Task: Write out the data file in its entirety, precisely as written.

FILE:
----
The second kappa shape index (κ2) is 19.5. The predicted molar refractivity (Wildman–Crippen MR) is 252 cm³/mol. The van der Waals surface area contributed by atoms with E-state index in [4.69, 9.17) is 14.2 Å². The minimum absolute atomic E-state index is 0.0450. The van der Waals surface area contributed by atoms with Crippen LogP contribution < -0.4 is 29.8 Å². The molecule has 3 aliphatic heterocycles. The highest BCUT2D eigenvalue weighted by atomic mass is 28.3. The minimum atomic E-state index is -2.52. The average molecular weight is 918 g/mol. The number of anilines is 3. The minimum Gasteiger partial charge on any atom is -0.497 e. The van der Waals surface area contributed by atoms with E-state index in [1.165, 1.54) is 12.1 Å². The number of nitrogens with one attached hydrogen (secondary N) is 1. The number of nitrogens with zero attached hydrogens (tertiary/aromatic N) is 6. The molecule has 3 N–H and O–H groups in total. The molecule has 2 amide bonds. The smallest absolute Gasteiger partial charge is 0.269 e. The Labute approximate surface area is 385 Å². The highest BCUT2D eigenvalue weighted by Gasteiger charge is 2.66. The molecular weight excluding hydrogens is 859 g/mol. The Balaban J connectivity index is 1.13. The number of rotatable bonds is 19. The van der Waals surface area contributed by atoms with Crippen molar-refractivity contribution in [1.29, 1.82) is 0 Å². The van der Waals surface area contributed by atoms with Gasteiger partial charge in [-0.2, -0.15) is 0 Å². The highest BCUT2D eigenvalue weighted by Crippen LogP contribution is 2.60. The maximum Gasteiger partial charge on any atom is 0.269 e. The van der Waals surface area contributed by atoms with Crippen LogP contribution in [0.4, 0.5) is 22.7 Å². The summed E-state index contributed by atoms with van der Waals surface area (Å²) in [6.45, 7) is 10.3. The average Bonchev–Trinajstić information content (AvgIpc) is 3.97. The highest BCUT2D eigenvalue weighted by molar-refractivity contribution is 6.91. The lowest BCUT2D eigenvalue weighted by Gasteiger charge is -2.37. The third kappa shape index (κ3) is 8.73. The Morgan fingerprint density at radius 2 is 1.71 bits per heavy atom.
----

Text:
The second kappa shape index (κ2) is 19.5. The predicted molar refractivity (Wildman–Crippen MR) is 252 cm³/mol. The van der Waals surface area contributed by atoms with E-state index in [4.69, 9.17) is 14.2 Å². The minimum absolute atomic E-state index is 0.0450. The van der Waals surface area contributed by atoms with Crippen LogP contribution < -0.4 is 29.8 Å². The molecule has 3 aliphatic heterocycles. The highest BCUT2D eigenvalue weighted by atomic mass is 28.3. The minimum atomic E-state index is -2.52. The average molecular weight is 918 g/mol. The number of anilines is 3. The minimum Gasteiger partial charge on any atom is -0.497 e. The van der Waals surface area contributed by atoms with E-state index in [1.165, 1.54) is 12.1 Å². The number of nitrogens with one attached hydrogen (secondary N) is 1. The number of nitrogens with zero attached hydrogens (tertiary/aromatic N) is 6. The molecule has 3 N–H and O–H groups in total. The molecule has 2 amide bonds. The smallest absolute Gasteiger partial charge is 0.269 e. The Labute approximate surface area is 385 Å². The highest BCUT2D eigenvalue weighted by Gasteiger charge is 2.66. The molecular weight excluding hydrogens is 859 g/mol. The Balaban J connectivity index is 1.13. The number of rotatable bonds is 19. The van der Waals surface area contributed by atoms with Crippen molar-refractivity contribution in [1.29, 1.82) is 0 Å². The van der Waals surface area contributed by atoms with Gasteiger partial charge in [-0.2, -0.15) is 0 Å². The highest BCUT2D eigenvalue weighted by Crippen LogP contribution is 2.60. The maximum Gasteiger partial charge on any atom is 0.269 e. The van der Waals surface area contributed by atoms with Crippen LogP contribution in [0.4, 0.5) is 22.7 Å². The summed E-state index contributed by atoms with van der Waals surface area (Å²) in [6.45, 7) is 10.3. The average Bonchev–Trinajstić information content (AvgIpc) is 3.97. The highest BCUT2D eigenvalue weighted by molar-refractivity contribution is 6.91. The lowest BCUT2D eigenvalue weighted by Gasteiger charge is -2.37. The third kappa shape index (κ3) is 8.73. The Morgan fingerprint density at radius 2 is 1.71 bits per heavy atom.